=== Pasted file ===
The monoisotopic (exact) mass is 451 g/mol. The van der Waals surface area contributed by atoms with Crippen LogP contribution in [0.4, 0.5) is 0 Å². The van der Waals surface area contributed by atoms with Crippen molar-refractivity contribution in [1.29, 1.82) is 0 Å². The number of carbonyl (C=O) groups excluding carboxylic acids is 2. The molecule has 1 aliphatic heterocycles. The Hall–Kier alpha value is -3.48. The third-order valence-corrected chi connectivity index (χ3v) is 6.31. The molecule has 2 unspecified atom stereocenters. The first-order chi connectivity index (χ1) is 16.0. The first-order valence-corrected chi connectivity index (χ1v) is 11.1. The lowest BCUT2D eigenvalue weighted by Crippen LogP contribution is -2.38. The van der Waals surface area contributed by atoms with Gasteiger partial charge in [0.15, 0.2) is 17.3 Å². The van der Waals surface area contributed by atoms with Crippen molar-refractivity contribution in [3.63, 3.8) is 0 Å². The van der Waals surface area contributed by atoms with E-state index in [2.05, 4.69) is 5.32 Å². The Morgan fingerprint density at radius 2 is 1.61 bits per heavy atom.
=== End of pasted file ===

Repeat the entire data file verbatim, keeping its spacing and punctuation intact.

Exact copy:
The monoisotopic (exact) mass is 451 g/mol. The van der Waals surface area contributed by atoms with Crippen LogP contribution in [0.4, 0.5) is 0 Å². The van der Waals surface area contributed by atoms with Crippen molar-refractivity contribution in [1.29, 1.82) is 0 Å². The number of carbonyl (C=O) groups excluding carboxylic acids is 2. The molecule has 1 aliphatic heterocycles. The Hall–Kier alpha value is -3.48. The third-order valence-corrected chi connectivity index (χ3v) is 6.31. The molecule has 2 unspecified atom stereocenters. The first-order chi connectivity index (χ1) is 16.0. The first-order valence-corrected chi connectivity index (χ1v) is 11.1. The lowest BCUT2D eigenvalue weighted by Crippen LogP contribution is -2.38. The van der Waals surface area contributed by atoms with Gasteiger partial charge in [0.15, 0.2) is 17.3 Å². The van der Waals surface area contributed by atoms with Crippen molar-refractivity contribution in [3.63, 3.8) is 0 Å². The van der Waals surface area contributed by atoms with E-state index in [2.05, 4.69) is 5.32 Å². The Morgan fingerprint density at radius 2 is 1.61 bits per heavy atom.